FUNimation (online streaming)
01 Mar 2009
For a certain type of anime fan, Shikabane Hime is the kind of series that shouts out "watch me!" from the very start before you've even viewed a split second of it. First up, it's made by Gainax - Not always a guarantee of absolute quality admittedly, but not a bad start. Then we take a look at the story synopsis; hmm, what have we here? Dead school girls toting machine guns and a variety of other weapons to kill evil monsters? Okay, I'm sold!
The star of the show in terms of these dead schoolgirls is Makina Hoshimura, a girl brutally murdered along with her family, yet someone who has managed to live on as a "corpse" - In the world we're presented with in this series, any person who dies with some sort of regret surrounding their life or the way they lived it is liable to come back as a corpse to wreak havoc upon the world. The only thing that can stop a rampaging corpse is a Shikabane Hime, or "corpse princess", a young girl similarly brought back from the dead but with a remit to terminate any corpses with extreme prejudice. Once a Shikabane Hime has killed 108 corpses (a strange number I know but hey, I don't make the rules), she is granted entry to heaven, or so the mysterious Kougon cult which controls these girls believes.
As well as Makina, we're also introduced to her "contracted priest" Keisei, the man who she serves directly and draws her energy, power and ability to heal from, as well as his adopted brother Ouri, who is in fact the real focus of the show and its main protagonist. Indeed, it's the rather wishy-washy Ouri who we are introduced to much of the action through, as he finds himself drawn towards either Makina or any nearby corpse activity for numerous reasons as the series progresses, inevitably getting him into trouble while also drawing him closer to following the path originally walked by his brother.
If you haven't guessed from that plot synopsis at the start, the action was always going to be the selling point of this show over any deep, introspective thinking or the like - Gunslinger Girl this series is not. With that in mind, it has to be said that there's a certain amount of brazen, in your face style on show here, full of blood, guts and missing limbs - It's probably fair to say that this isn't a series for the faint hearted. Perhaps oddly given that description, Shikabane Hime is actually rather slow to get into the swing of things; sure, the action-oriented segments are all present and correct, but revealing and setting up the show's back story takes rather longer than you might expect. The series also has a nasty habit of trying to lighten the mood with comical moments, almost all of which fall absolutely, eye-rollingly flat on their face, and often destroying any tense build up offered up to that point.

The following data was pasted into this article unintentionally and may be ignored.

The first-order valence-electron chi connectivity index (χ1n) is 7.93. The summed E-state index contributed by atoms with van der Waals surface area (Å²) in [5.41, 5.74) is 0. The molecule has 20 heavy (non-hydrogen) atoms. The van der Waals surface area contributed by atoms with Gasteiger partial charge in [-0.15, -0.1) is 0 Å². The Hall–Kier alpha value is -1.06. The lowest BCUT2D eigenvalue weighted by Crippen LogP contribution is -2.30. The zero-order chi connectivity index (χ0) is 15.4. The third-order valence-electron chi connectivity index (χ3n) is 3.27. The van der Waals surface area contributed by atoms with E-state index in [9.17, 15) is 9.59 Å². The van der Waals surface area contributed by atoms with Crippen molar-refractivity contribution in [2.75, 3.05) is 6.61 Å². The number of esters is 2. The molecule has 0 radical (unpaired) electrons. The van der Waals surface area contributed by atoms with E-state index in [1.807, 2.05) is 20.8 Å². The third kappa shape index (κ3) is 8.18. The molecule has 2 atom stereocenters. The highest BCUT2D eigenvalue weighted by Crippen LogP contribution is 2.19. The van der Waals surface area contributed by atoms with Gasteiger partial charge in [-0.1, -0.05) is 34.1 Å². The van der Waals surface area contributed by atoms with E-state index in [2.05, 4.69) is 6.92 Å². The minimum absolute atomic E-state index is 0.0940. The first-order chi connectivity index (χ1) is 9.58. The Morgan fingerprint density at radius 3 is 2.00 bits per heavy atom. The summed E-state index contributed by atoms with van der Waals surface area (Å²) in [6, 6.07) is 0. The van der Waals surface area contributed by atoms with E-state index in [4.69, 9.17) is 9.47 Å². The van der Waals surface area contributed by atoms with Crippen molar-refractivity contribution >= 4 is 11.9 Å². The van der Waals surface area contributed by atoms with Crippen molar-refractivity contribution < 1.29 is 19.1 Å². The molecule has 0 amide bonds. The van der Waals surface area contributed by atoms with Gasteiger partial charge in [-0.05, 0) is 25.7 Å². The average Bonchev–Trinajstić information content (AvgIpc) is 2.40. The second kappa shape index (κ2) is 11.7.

However once you get beyond that, and as this portion of the series enters its second half, things become much more descriptive and tightly focused, propelling the series on at a far more even and suitable pace and even injecting a fair amount of emotion (much of which is well scripted and represented) as the first half of the series reaches its climax. Couple that with the introduction of more ass-kicking dead girls, interwoven into some decent stories surrounding the relationship between Shikabane Hime and contracted priest, and a handful of episodes that hit a nail squarely on the head of the horror anime genre with exceptionally creepy results, and you have yourself a steady yet unspectacular show which is certainly well worth at least a cursory viewing if the concept of the series grabs your attention.
This recommendation is especially true given that this first half of Shikabane Hime (subtitled "Aka", or "red" in Japan, immediately followed by "Kuro" or "black" to make up episodes 14-26) is available for UK residents to view for free using either FUNimation's video portal, or FUNimation's YouTube channel, both of which offer up high quality, subtitled video streams of every episode as soon as humanly possible. As free, legal anime online goes, Shikabane Hime is arguably a minor star of the current crop of series available.